The Onslow initiative, dubbed Project K-Nect and created with the firm Digital Millenial Consulting, also developed project-based lessons and activities that utilized the features and functionality of the smartphones. “The big thing is that the kids connect to each other and their teacher, and they go on the internet to find what they need,” says Onslow Superintendent Kathy Spencer, who adds that the possibility of communicating outside of school added a critical dimension to mastering math concepts. “There was one young girl who could not figure out at home how a problem had already been solved in class,” Spencer recalls. “She took a picture of the problem and texted her partner, and that partner sent back an explanation of why the first student was having difficulties on the problem.”
“Most of the kids attribute their success to learning from each other, wirelessly and 7/24,” adds Qualcomm’s Atkins.
The combination of pedagogy and technology has made a big difference, say those involved with the project. “All of the kids scored at least 30 percent better on their end-of-course tests,” says Atkins of the first Algebra I classes. And that success story led to additional funding from Wireless Reach and a steady expansion of Project K-Nect to Algebra II and geometry classes.
An evaluation conducted in 2011 by Project Tomorrow, a nonprofit educational organization, found that, in that year, 90 percent of the Project K-Nect students in Algebra I and 100 percent of the Algebra II students demonstrated proficiency on their end-of-course exams. And Spencer notes that all of the students in the original Algebra I classes took calculus before graduating in 2011.
Spencer sees an additional benefit to district/business partnerships in generating school board and community support for technology in the schools. “It’s important when a huge corporation like Qualcomm walks in the door and says this can transform the classroom,” she points out.
Other district/business partnerships have concentrated on providing districts with technological and pedagogical expertise rather than equipment and connectivity. That approach is at the heart of Intel’s K-12 Blueprint, designed to facilitate one-on-one programs. The company offers free consulting services to about 10 “backyard” districts—Beaverton, Ore., Sunnyside, Ariz., and Rio Rancho, N.M. among them—located near Intel sites. Intel is showing corporate citizenship to districts related to the company’s presence in a particular state.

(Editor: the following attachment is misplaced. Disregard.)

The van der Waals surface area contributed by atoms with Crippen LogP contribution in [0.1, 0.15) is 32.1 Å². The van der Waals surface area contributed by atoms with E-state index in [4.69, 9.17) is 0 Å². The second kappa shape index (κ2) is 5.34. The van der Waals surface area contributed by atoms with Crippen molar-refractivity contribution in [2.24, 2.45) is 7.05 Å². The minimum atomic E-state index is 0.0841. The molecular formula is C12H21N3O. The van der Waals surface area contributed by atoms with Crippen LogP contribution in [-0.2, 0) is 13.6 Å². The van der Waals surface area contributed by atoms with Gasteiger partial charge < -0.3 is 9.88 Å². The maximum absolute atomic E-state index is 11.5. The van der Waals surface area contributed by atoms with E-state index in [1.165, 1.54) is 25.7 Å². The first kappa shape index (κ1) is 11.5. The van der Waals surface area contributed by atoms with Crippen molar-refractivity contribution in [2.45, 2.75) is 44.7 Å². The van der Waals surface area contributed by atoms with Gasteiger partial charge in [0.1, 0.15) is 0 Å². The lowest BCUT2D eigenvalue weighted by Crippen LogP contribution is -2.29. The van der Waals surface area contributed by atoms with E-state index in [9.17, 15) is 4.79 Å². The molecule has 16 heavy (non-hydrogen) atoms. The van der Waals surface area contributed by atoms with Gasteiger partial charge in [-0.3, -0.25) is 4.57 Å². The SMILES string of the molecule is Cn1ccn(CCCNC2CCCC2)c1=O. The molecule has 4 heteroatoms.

Two full-time consultants travel to these sites to help plan and implement their one-to-one initiatives. The assistance covers areas from leadership and policy to infrastructure, curriculum and assessment, and professional development. “That way, the districts don’t have to start from scratch, and we can make sure their deployments are successful,” says Intel Educational Strategist Paige Johnson. When it comes to infrastructure, for example, districts receive guidance on areas such as online testing and implementing cloud computing. The K-12 Blueprint website offers success stories, resources, and live technical advice.
For the past three years Project Red, a research and consulting organization based in Mason, Mich., has provided similar expertise—through its One-to-One Institute—to a group of 10 “signature districts,” selected through a competitive application process and including those in Charleston, S.C.; Natick, Mass., and Clark County, Nev.
While Project Red offers fee-based educational consulting, it has developed strategic alliances with Qualcomm, Intel, AT&T, Dell, and other companies, which fund the organization’s work in participating districts. That work derives from Project Red’s extensive research on educational technology. It also puts a premium on making sure districts can afford their new one-to-one programs.
“We have the expertise to work with people on developing their educational vision and on finding funding sources,” says Leslie Wilson, CEO of the One-to-One Institute. “We‘re educators who also understand how budgets work.”
The Sunnyside (Ariz.) Unified School District has proved to be an active beneficiary of both the Intel K-12 Blueprint and Project Red services. Superintendent Manuel Izquierdo has turned to Project Red as the district launches a one-to-one program, paid for by a recent bond issue, which will equip more than 10,000 students in grades 4-12. “What Project Red did was to say, ‘We’ve done this research over the last two years and want to share it,’ ” Izquierdo explains. The materials from Project Red include a large-scale implementation blueprint and a corresponding graphic organizer for the complicated process of expanding the 1:1 program.
“They’ve given us a tremendous amount of technical support,” Izquierdo says, noting that Project Red has also built a cohort of participating schools to share best practices and solutions to mutual problems through online forums and in person at Project Red Institutes, the most recent of which were held last fall.
From Intel’s K-12 Blueprint program, meanwhile, Sunnyside has received on-site professional development for teachers during summer break and throughout the school year, and district personnel have attended Intel conferences dedicated to one-to-one computing.
Sunnyside’s success so far is just the kind of outcome Intel and other high-tech companies want to see, says Intel’s Johnson. “When your educational systems are better, you make the economy better and the world better. That’s good for business,” she reasons. “We need every company in a community to do the same. We all win when students are successful.”
Ron Schachter is a contributing writer to District Administration.